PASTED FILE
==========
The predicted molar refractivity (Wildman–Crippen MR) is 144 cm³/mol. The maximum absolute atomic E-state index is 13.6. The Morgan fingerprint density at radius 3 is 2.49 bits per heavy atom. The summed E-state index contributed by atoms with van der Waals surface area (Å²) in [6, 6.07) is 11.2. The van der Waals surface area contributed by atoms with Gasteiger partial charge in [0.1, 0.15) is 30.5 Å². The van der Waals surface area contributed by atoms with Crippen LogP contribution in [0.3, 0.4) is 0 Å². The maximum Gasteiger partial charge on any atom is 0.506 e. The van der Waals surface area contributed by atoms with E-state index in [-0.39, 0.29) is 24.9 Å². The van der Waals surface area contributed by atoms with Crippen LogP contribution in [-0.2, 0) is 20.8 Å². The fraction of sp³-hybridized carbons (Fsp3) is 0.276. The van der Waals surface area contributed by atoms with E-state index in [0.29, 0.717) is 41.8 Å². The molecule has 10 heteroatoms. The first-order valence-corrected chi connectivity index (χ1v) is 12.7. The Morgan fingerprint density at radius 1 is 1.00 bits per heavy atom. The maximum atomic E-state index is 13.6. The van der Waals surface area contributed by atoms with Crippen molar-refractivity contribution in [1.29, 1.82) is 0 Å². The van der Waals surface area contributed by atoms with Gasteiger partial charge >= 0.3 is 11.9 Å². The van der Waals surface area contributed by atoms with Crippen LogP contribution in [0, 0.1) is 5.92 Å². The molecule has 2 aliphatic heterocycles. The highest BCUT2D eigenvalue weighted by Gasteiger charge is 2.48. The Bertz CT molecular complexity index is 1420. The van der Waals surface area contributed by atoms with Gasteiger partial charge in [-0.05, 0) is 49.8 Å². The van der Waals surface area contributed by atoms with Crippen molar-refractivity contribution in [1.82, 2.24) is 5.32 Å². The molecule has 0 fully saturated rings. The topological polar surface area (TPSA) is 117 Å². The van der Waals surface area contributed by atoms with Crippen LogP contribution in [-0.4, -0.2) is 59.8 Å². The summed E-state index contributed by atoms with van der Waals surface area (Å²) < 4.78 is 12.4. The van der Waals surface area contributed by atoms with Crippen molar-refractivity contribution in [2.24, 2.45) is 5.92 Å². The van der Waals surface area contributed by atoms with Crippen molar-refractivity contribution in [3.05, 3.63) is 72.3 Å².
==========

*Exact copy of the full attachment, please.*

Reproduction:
The predicted molar refractivity (Wildman–Crippen MR) is 144 cm³/mol. The maximum absolute atomic E-state index is 13.6. The Morgan fingerprint density at radius 3 is 2.49 bits per heavy atom. The summed E-state index contributed by atoms with van der Waals surface area (Å²) in [6, 6.07) is 11.2. The van der Waals surface area contributed by atoms with Gasteiger partial charge in [0.1, 0.15) is 30.5 Å². The van der Waals surface area contributed by atoms with Crippen LogP contribution in [0.3, 0.4) is 0 Å². The maximum Gasteiger partial charge on any atom is 0.506 e. The van der Waals surface area contributed by atoms with E-state index in [-0.39, 0.29) is 24.9 Å². The van der Waals surface area contributed by atoms with Crippen LogP contribution in [-0.2, 0) is 20.8 Å². The fraction of sp³-hybridized carbons (Fsp3) is 0.276. The van der Waals surface area contributed by atoms with E-state index in [0.29, 0.717) is 41.8 Å². The molecule has 10 heteroatoms. The first-order valence-corrected chi connectivity index (χ1v) is 12.7. The Morgan fingerprint density at radius 1 is 1.00 bits per heavy atom. The maximum atomic E-state index is 13.6. The van der Waals surface area contributed by atoms with Crippen molar-refractivity contribution in [1.29, 1.82) is 0 Å². The van der Waals surface area contributed by atoms with Gasteiger partial charge >= 0.3 is 11.9 Å². The van der Waals surface area contributed by atoms with Crippen LogP contribution in [0, 0.1) is 5.92 Å². The molecule has 2 aliphatic heterocycles. The highest BCUT2D eigenvalue weighted by Gasteiger charge is 2.48. The Bertz CT molecular complexity index is 1420. The van der Waals surface area contributed by atoms with Gasteiger partial charge in [-0.05, 0) is 49.8 Å². The van der Waals surface area contributed by atoms with Crippen molar-refractivity contribution in [1.82, 2.24) is 5.32 Å². The molecule has 0 fully saturated rings. The topological polar surface area (TPSA) is 117 Å². The van der Waals surface area contributed by atoms with Crippen LogP contribution in [-0.4, -0.2) is 59.8 Å². The summed E-state index contributed by atoms with van der Waals surface area (Å²) < 4.78 is 12.4. The van der Waals surface area contributed by atoms with Crippen molar-refractivity contribution in [2.24, 2.45) is 5.92 Å². The van der Waals surface area contributed by atoms with Crippen molar-refractivity contribution in [3.05, 3.63) is 72.3 Å².